Election fever is gaining momentum. Political parties and other interest groups - including the media - are laying out their plans for what promises to be one of the most exciting elections since 1994.
As part of its 97th anniversary celebrations, the ANC will launch its election manifesto in East London - which is in the party's Mathole region, also the party's largest region.
During a recent media briefing ANC secretary-general Gwede Mantashe said the party's manifesto "will be launched at the home of the ANC".
Yesterday ANC spokesman Carl Niehaus confirmed that the party had chosen the Mathole region to launch its manifesto and said this was also because of the strong foundation of support the ANC had in the area.
This is the area in which the newly formed Congress of the People also claims to have made serious inroads.
The region is also home to one of the ANC dissidents who is also a co-founder of Cope - Mluleki George.
Niehaus predicted yesterday that the ANC would win a significant majority in the region and in the whole of Eastern Cape.
The SABC launched its multimillion-rand election coverage plan yesterday.
According to acting chief executive officer Gab Mompane, the public broadcaster has budgeted R42million for this year's election coverage.
Announcing the plan, SABC head of news Snuki Zikalala said the public broadcaster was committed to ensuring that the public was informed about all the political parties participating in the elections.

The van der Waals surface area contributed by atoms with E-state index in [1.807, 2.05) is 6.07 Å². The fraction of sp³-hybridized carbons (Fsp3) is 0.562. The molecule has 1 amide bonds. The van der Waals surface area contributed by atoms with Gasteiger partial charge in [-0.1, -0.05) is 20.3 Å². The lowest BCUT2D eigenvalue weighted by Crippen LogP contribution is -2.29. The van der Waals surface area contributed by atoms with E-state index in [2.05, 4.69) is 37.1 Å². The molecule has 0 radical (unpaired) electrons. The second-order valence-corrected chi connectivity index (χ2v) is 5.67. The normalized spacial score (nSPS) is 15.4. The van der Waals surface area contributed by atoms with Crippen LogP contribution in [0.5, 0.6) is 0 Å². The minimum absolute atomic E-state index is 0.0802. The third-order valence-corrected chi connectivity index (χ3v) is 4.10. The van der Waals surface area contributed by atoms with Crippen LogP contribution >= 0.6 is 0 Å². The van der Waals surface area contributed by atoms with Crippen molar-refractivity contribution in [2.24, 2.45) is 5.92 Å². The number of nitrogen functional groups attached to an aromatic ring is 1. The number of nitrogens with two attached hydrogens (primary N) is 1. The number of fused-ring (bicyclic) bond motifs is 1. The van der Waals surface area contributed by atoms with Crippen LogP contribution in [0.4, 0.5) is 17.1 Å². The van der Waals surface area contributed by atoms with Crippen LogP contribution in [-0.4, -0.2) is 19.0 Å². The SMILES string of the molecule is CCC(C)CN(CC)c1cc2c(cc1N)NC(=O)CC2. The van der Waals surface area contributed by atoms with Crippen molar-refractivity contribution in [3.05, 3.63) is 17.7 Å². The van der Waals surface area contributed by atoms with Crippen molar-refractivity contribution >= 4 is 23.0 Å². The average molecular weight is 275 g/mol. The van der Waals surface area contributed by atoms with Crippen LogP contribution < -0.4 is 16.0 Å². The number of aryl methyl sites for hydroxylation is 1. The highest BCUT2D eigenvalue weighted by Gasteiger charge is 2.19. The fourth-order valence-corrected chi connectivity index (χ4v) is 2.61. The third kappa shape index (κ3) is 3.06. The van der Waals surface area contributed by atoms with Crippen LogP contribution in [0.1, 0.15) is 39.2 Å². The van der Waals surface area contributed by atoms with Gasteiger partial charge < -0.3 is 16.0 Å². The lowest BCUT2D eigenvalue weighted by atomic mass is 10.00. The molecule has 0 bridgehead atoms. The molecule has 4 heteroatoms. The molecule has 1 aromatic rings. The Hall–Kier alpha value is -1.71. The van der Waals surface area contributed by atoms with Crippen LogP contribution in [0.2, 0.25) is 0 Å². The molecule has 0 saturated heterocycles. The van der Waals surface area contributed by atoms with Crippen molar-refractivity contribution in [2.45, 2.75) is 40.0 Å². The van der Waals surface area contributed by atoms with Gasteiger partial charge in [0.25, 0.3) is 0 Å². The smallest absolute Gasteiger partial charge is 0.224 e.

This is to enable them to make informed choices come election day, he said.
The most important task for the parties participating in the elections is to win the hearts and minds of the electorate. They need to convince the voters that their policies - articulated in their manifestos - are the ones that will improve their lives.
What then becomes important is having an informed and discerning electorate. A discerning electorate is able to see through the false promises politicians make during electioneering. Most importantly, a discerning electorate will hold accountable those it puts in power through the ballot.
But maybe as our democracy matures there will be a need to further enhance voters' empowerment. Even more responsibility will be placed on voters as we will probably move into an electoral system where voters elect their representatives into Parliament directly.
Just like in the United States, such a development could also offer members of civil society an opportunity to actively participate in the strengthening of our democracy.
We can learn from an initiative a group of volunteers in the US run, called Vote Smart. The focus of the project is to provide "abundant, accurate and relevant information to voters on candidates participating in an election".
These volunteers spend endless hours researching the backgrounds and records of thousands of political candidates to find out whether they have held political offices before, to research their campaign contributions, public statements, biographical data, including their employment history and so on.
In addition, the volunteers compile evaluations of the candidates generated by special interest groups, such as women, youth and church organisations.
The volunteers also test each candidate's willingness to provide citizens with their positions on the issues they will most likely face if elected. This is done through what is called the "Political Courage Test".
All this information is then made available via a hotline that members of the public can call.
While beneficial to the electorate, such an initiative can also benefit political parties in the long-term because it raises the bar when it comes to the quality of candidates.